It’s Pancake Tuesday, more properly called Shrove Tuesday. Supposedly it’s a day for eating up all the stuff you’re meant to give up for Lent. I’ve not discovered why they bury sardine in Spain.mDoes it mean nobody eats sardines during Lent? But then I never quite understood why we supposedly only eat pancakes on Pancake Tuesday. A friend of mine posted on social media the other day that for her the best thing about Valentine’s Day is that it means Pancake Day is approaching. I resisted the temptation to tell her that it’s okay to eat pancakes all year round.
When our daughter’s middle two offspring were still at primary school she used to drop them off at my house in the morning while she went off to work or study. I would take them to school on the bus (quite an experience as it was always packed with the local comprehensive school pupils: noisy, pushy, mostly cheerful and friendly but occasionally rude and inconsiderate) and then collect them at the end of the school day. Before we set off in the morning they needed breakfast and we rapidly got into the habit of having pancakes: with lemon and sugar or occasionally with maple syrup (a foreign import of an idea of ever there was one) for the grandson but just with sugar for his sister. She has always had odd tastes!
After breakfast we had ten minutes of madness, playing tag round the large kitchen table. And eventually, somewhat reluctantly, coats were donned and we set off for the bus stop, always with some trepidation as the buses were known to come early as well as late and only rarely on time. So it was always a relief to find people waiting at the stop.
That was years ago now. The pancake-eating, tag-playing little kids are doing GCSEs and A-Levels this year. Well, they will do them in one form or another depending on government decisions.
At the moment I just watch the buses go past, mostly empty or with two or three socially distanced, masked passengers.
All of that might change on March 8th when schools are due to be open again ... possibly! ... maybe! Our daughter’s class of 8 year olds keep telling her during online lessons that they expect to be back then. From time to time she hears a fraught parent in the background, clearly hoping that they can stop struggling with home schooling at that point. Our daughter would also like her classroom, and her workload!, to get back to normal but she’s waiting to see how things go.
Apparently those who can afford to do so are increasingly solving the problem of home schooling by employing a governess. Governesses are no longer the unmarried daughters of genteel families down on their luck that we have seen portrayed in novels, second class citizens in the families they work for. They are now trained teachers and can command pretty good salaries, which is why this is the preserve of the wealthy. They are teaching the offspring of the rich and sometime famous, organising leisure activities but not dealing with bath-time and bedtime and mealtimes. They may not have job security but they might not be working as hard as the state school teachers who are juggling online teaching and face to face teaching with those children who have to be in school at the moment.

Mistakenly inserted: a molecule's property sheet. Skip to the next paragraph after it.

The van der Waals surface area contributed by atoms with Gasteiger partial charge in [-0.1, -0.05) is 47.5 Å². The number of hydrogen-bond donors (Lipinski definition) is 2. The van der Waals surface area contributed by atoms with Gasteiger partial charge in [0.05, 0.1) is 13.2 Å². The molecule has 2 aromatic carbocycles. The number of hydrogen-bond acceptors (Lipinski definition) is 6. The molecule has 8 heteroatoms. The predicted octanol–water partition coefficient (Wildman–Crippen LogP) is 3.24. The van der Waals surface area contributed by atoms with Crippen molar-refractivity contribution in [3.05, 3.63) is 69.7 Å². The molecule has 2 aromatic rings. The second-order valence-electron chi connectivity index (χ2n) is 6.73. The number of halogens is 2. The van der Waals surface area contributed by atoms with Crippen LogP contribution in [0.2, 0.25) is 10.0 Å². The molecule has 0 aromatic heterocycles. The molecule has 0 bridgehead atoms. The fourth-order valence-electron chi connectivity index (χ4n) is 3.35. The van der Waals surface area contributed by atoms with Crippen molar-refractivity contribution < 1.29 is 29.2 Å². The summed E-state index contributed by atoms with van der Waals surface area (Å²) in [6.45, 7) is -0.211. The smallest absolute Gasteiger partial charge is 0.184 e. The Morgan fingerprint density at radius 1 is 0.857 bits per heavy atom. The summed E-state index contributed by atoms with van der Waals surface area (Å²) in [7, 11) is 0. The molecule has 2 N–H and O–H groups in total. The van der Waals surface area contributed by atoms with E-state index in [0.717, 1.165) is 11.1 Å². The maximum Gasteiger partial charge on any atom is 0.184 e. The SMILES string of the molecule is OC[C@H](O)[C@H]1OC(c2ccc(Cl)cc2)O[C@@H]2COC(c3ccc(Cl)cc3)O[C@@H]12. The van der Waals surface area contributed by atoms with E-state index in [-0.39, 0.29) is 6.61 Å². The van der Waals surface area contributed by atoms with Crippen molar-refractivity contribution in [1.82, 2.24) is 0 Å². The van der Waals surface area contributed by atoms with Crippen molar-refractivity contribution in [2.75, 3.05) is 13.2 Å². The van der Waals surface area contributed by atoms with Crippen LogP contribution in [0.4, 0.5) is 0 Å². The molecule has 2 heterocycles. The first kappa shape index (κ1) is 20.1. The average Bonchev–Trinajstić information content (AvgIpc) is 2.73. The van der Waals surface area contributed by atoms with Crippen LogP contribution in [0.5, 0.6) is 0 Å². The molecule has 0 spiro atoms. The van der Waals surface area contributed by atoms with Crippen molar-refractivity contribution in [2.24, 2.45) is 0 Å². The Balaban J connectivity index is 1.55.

The radio news tells me that there is evidence that the vaccination programme is working. They are seeing an increase in antibodies, ready and waiting to combat the virus, in the over-80s. So there is hope that there will be a good outcome to this programme. But the message is that we need to keep our distance and wear our masks. A glimmer of light at the end of the tunnel though.
And there are signs of spring around the corner.
My snowdrops are blooming nicely.
The heron is back in the watery places around my running route.
I am not sure if that is particularly a sign of spring but it’s good to see him around again.
And in places like Amsterdam, where they have been happily skating on frozen canals, warnings are out that the ice is thawing and that more skaters are falling through the ice. I was surprised to see some of them skating in swimming trunks! It’s February after all! But maybe they are simply being prepared for falling into the canal. Their easy exit from the canals after skating on thin ice suggests to me that those who tell me that canals are not very deep must be correct. I always imagined them to be quite deep and am always careful when I cycle on the towpaths in our area, just in case, but apparently this is not so.
Enjoy your pancakes.
Life goes on. Stay safe and well, everyone!